Skip Navigation

This thread is resolved. Here is a description of the problem and solution.

Problem: We are using ACF fields in Gutenberg blocks, and some fields of the blocks have their translation preferences set to "Copy", because we won't need them to be translated.

Solution: This issue was fixed with ACF Multilingual 1.8.0 release.

This is the technical support forum for WPML - the multilingual WordPress plugin.

Everyone can read, but only WPML clients can post here. WPML team is replying on the forum 6 days per week, 22 hours per day.

Our next available supporter will start replying to tickets in about 2.34 hours from now. Thank you for your understanding.

This topic contains 4 replies, has 3 voices.

Last updated by Marcel 1 month, 3 weeks ago.

Assigned support staff: Marcel.

Author Posts
June 5, 2020 at 5:31 pm #6307627


We are using ACF fields in Gutenberg blocks, and some fields of the blocks have their translation preferences set to "Copy", because we won't need them to be translated.

However, when we create translation jobs with the Translation Management Plugin, the key/value pair of these fields still appear in the translation editor and in the XLIFF exports.

Is there a workaround to make these fields neither shown nor exported during the translation process, for this special case?

Thanks in advance,


June 8, 2020 at 10:46 am #6319941


Languages: English (English ) Spanish (Español )

Timezone: America/Argentina/Buenos_Aires (GMT-03:00)

Hello Etienne,

Welcome to WPML support forum.

Please apologize for the delay in answering. This is not usual in this forum. While one of my teammates takes care of your case I will provide you with the first debugging steps.

Fields set to copy should not be in the XLIFF file.

After changing the field to copy, have you updated the original content and resend the job to translation? If not, please try that. The XLIFF file will not be updated without resending.

Let us know if it helps.
Kind regards,


June 11, 2020 at 10:38 am #6349951



No problem, I totally understand, thanks for your answer!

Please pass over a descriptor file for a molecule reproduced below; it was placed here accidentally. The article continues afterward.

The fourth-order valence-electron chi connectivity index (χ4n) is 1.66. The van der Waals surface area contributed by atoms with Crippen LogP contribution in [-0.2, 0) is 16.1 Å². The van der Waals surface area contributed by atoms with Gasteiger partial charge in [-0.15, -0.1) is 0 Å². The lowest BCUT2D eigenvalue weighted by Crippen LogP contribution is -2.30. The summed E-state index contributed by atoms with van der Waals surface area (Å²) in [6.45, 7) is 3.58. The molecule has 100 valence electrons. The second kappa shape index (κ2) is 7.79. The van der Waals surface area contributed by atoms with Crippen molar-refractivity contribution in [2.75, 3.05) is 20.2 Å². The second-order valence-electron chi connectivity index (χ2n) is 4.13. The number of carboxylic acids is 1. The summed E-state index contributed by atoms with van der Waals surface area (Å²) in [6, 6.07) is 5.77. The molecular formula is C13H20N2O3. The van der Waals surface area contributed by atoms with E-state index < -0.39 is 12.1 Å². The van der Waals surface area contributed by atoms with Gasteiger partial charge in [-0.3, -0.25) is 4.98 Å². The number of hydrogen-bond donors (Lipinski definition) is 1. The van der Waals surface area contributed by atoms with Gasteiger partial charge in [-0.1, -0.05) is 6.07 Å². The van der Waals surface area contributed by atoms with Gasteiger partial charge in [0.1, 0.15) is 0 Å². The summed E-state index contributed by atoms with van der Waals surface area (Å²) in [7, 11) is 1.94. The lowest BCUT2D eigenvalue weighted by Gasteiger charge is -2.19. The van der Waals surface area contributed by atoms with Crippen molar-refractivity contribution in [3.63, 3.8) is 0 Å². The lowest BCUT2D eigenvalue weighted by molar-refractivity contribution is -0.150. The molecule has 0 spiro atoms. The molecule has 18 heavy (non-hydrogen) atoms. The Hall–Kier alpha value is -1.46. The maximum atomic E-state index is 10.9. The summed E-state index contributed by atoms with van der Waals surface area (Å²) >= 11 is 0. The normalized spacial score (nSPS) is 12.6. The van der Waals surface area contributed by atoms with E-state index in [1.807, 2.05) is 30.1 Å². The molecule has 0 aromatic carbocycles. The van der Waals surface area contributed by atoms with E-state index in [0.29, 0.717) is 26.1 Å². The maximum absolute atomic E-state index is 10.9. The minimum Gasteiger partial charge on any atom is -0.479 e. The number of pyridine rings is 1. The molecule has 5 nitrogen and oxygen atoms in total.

In the meantime, I found on the French WPML support forum the following post, which seems to be exactly the same issue as mine, not resolved yet :

I have tried several times the following process:
- Set my ACF block fields translation preferences to "Copy", in ACF > Field groups
- Open the post with fields set to "Copy" and save it
- Go to WPML > Translation management > Select the post > Translate
- In the translation cart, I click on "Send items to translation"
- In WPML > Translations, I choose the new job and I click on "Export to XLIFF 1.2".

To repeat the process, I cancelled everytime the jobs in Translation Management, and even removed the Packages in WPML > Packages.

I have also applied the process using the Advanced and Classic WPML editors, in which the fields were still included.

I even came to reset the entire WPML configuration, deleting the plugin, database entries, etc, still no success.

I've found a temporary solution in my CAT translation tool which consists in locking the copied segments to exclude them from translation.

It is OK for now for my current project, but I guess a nice workaround could be to exclude all fields set to "Copy" from XLIFF and both WPML editors (advanced and classic).

I'm available if you need more info.


June 11, 2020 at 4:03 pm #6352573


Languages: English (English ) German (Deutsch )

Timezone: Europe/Madrid (GMT+02:00)

Hi Etienne,

Thank you for contacting WPML Support.

The ticket you mentioned above is already reported in our backlog. It also describes that "Copy" is not respected on both our editors. So that's already reported to our devs.

I will add your case to the backlog, so we can inform you once this is solved.

Best Regards

April 19, 2021 at 10:59 am #8571387


Languages: English (English ) German (Deutsch )

Timezone: Europe/Madrid (GMT+02:00)


this issue was fixed with ACF Multilingual 1.8.0. If you have further problems with this issue in that release, please create a new ticket for it.

Best Regards